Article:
The Wytaliba community is starting to rebuild after the devastating firestorm that killed two residents and destroyed many of the buildings three weeks ago.
Glen Innes Severn Council mayor and long-term Wytaliba resident Carol Sparks visited Wytaliba and nearby Torrington, also hit by the blaze, this week.
"People are in shock, and they're still working out what to do with their lives," she said.
Wytaliba Public School will, however, be rebuilt in time for the start of first term in January, Minister for Education Sarah Mitchell and Northern Tablelands MP Adam Marshall announced when they met the mayor and school principals on Wednesday.
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Over the Christmas break, builders will clear away the debris and construct a new school with a bigger playground, covered outdoor learning area, teachers' space, and library.
"Wytaliba Public School was a real focal point of the community," Mr Marshall said. "Its destruction has been greatly felt by students and parents alike [but] this new, modern facility will ensure local children receive the best possible education in an even better school."
Thirteen Wytaliba students are attending Red Range Public School, while other families have children at Glen Innes Public School.
"Many of these brave kids had to be evacuated as the fire emergency swept through their community, and are now living with their families in motels," he said.
Specialist counselling has been made available to the school community. Mr Marshall promised to keep working with relieving Wytaliba principal Kelly Murphy, and thanked Red Range principal Nicky Hutton for welcoming the Wytaliba students.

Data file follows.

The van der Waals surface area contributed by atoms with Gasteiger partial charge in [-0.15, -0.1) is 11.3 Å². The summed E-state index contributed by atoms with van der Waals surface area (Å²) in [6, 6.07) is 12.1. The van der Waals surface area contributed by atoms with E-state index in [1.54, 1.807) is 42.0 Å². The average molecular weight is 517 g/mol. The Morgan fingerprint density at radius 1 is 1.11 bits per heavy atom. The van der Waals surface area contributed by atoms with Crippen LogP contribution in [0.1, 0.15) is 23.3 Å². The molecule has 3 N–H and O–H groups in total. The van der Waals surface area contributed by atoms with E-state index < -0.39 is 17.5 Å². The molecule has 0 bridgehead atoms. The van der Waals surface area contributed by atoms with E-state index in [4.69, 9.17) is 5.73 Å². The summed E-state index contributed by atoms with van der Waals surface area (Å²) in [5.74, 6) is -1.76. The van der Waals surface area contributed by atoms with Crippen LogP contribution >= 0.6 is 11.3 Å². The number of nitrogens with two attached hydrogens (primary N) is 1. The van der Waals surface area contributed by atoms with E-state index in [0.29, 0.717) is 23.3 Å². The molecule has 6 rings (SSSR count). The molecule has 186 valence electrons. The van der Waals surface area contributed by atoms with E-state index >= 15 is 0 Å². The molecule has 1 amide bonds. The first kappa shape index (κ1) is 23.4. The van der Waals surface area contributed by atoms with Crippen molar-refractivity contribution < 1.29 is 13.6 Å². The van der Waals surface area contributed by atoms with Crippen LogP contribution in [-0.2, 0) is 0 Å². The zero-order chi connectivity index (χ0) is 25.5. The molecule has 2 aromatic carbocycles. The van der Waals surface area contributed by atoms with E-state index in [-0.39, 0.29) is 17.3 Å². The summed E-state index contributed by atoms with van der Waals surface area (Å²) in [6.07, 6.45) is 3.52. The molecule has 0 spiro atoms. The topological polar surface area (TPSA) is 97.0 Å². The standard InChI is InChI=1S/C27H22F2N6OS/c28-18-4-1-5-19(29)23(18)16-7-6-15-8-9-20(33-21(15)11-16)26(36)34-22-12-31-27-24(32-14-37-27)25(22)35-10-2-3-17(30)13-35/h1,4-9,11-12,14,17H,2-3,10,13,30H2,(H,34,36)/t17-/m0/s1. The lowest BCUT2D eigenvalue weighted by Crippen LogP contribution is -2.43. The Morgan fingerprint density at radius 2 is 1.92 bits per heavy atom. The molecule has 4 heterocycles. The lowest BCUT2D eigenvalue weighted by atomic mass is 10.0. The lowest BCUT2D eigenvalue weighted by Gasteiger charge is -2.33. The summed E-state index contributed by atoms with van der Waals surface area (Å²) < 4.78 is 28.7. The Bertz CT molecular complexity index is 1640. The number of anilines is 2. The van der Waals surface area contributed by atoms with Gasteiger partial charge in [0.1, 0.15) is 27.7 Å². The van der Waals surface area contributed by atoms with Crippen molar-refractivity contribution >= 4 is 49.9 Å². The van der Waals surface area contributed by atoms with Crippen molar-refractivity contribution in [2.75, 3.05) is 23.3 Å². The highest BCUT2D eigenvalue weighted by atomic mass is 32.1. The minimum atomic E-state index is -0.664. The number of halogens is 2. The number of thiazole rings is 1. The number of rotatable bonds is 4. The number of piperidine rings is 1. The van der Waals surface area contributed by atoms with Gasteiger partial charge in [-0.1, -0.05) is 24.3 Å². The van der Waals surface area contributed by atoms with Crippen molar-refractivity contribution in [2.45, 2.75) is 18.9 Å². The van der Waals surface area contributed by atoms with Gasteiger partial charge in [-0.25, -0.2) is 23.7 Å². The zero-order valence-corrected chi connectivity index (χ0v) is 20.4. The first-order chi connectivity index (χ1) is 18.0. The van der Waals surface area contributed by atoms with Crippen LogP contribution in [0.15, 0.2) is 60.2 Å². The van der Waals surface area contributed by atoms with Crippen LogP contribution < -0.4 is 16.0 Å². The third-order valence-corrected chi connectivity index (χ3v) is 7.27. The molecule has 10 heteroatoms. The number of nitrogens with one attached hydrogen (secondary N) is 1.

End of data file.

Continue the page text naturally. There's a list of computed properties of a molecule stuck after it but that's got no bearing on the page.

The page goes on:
The state and federal governments have also provided recovery grants to fire-affected farmers and businesses, and $1 million for BlazeAid to repair farm fences.
The public have donated basic amenities to food, clothing, and household goods. Some even offered places for people to stay, or donated caravans.
Wytaliba residents have enough goods to keep them going for a while, Cr Sparks said, while the Torrington hall is full of clothes, goods, and foods.
"So many clothes and all sorts of things are coming in, it's overwhelming," she said.
Council may make the old RFS building a donations centre for fire-affected residents to help themselves.
Cr Sparks was also moved to receive a card full of good wishes from Glen Innes's namesake suburb in Auckland, New Zealand.
Now, community members feel, money is needed to rebuild the villages. Donations can be made through the RFS for the Wytaliba brigade; the Regional Australia Bank for the Wytaliba community; and the Glen Innes and District Community Centre, for general disaster relief. Donations can also be made to the Salvation Army, the CWA, and the Red Cross.
An art auction will be held next month to raise money for the Wytaliba Bushfire Relief Fund.
A GoFundMe crowdfunding account also aims to raise $50,000, and has raised nearly $62,000 so far.
Cr Sparks also said council and government were discussing waiving rates for drought and fire victims.